My new role is sales-driven recruiting, and I go to the job expecting that some people will reject the offers that I make, that some of the jobs I recommend people for would not work out, and some of the time it would be my own mistake. However, I find that I can easily cope with it because the athletic training has prepared me for it and I know that getting up and trying again is the only way to win or in this case, place the nurse in an assignment. No one knows the value of failure than athletes; we deal with this in every game that we play. In fact, athletes step into the game knowing fully well that there are many risks and chances of failure but they try their best to win. If they fail, they strategically cover up for their mistakes in the next game. Fully trained athletes even learn to love the risks involved in the game, because that gives them a better chance to recover and learn. I try to not make the same mistake twice within the sales process, but I know it will be okay if I do because I don't let failures slow me down.
3. The Importance of Teamwork
In addition to the recruiting function of my role, I collaborate with the credentialing department to ensure completion of pre-employment checks prior to start date. I also assist with onboarding employees to the client facility as needed, manage timecards, resolve payroll or benefits questions, collaborate with facility to complete performance evaluation process, and document disciplinary action as needed. Teamwork is key for all of this and more to be carried out properly. In sports, we are trained to adjust to teams, cover up their flaws, make room for their strengths, communicate and meet the goal together as opposed to competing with each other. Teamwork is an essential skill that has helped me get through my job at each and every level, and I owe it to the years of rigorous training I had gained as an athlete.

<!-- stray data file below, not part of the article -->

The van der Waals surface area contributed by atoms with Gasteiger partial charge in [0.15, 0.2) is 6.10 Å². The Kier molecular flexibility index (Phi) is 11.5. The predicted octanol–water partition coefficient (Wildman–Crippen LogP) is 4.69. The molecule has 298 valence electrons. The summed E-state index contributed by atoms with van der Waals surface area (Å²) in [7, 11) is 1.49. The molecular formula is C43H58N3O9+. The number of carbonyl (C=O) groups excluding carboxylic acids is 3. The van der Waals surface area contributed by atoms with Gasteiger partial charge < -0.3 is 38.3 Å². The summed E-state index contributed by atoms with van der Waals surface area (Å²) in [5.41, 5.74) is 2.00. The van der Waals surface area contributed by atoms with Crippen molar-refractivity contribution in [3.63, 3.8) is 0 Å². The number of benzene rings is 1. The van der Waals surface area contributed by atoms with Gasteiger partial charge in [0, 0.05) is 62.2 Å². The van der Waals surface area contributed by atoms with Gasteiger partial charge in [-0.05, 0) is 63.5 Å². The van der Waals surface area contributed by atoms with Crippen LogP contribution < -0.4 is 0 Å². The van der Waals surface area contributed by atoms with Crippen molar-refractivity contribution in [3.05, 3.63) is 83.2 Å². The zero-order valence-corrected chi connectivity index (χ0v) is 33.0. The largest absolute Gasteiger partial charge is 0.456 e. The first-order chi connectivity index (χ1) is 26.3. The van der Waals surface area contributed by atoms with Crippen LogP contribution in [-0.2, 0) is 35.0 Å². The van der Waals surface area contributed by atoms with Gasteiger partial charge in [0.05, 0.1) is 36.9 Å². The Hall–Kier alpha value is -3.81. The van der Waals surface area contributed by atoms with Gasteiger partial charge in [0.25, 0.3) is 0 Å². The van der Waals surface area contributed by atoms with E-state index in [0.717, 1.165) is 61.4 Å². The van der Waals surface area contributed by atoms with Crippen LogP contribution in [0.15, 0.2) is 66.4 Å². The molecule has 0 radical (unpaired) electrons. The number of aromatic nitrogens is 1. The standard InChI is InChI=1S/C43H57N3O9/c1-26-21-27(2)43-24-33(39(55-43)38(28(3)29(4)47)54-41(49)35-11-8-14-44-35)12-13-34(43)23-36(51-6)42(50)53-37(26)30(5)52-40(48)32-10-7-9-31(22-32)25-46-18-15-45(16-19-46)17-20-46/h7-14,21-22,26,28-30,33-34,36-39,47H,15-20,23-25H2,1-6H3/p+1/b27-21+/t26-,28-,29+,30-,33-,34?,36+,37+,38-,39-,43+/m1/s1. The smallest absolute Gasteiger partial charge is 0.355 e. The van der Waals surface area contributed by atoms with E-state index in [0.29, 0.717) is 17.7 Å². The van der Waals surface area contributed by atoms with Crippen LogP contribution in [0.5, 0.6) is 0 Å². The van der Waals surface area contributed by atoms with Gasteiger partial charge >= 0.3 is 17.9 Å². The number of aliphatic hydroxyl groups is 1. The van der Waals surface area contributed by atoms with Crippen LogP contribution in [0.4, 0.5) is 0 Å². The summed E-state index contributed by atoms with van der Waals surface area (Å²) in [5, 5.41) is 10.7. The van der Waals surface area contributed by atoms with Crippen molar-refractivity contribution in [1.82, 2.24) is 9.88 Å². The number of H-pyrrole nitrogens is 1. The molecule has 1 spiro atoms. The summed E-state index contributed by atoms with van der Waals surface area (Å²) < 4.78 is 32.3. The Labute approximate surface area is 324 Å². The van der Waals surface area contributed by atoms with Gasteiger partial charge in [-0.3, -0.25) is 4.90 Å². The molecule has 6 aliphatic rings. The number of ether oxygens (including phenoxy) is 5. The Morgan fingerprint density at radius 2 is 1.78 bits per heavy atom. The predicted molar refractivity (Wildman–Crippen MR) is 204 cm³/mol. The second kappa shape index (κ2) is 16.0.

4. Improvising, Adaptability, and Flexibility
When it comes to recruiting, a person must be extremely adaptable and flexible because human beings are, at the end of the day, very complex and unpredictable. Every individual is different in temperament and skills and athletes who have worked in teams know this better than anyone else. Additionally, often athletes have to improvise because anything can happen during a game; someone might sprain their foot and suddenly you have to take their role and so on. Athletes learn very early on to prepare themselves for any sort of situation and are very adaptable –a skill that helps in recruiting teams.
5. Receptive to Training
My career at Health Carousel started with thorough formal training that lasted several weeks and on the job training still today. I experienced being overwhelmed, tired, and at times, a little doubtful in my ability to succeed. I reminded myself that as an athlete, we often must sweat until we are near fainting and we do so for the entire day for weeks to prepare ourselves. We are constantly undergoing tough physical and mental training.I understand the benefits of training in athletics and have grown to realize that training in anything is what sets you up for greater opportunities and success in your field. I was very open and receptive to the training that is offered in my role and it's proven to have propelled me further in my career so far. I am also aware that I am far from where I want to be and that training is the answer for more success in the future.
Coming to the Answer
In my experience, an athletic career can be harsh, but it does polish your character, personality and helps you develop a lot of skills that are extremely useful in the life outside of the sporting world as well. As a former athlete, a sales-driven role gives me the satisfaction every day of putting my hard-earned skills to the test to help me continue to win, even after sports.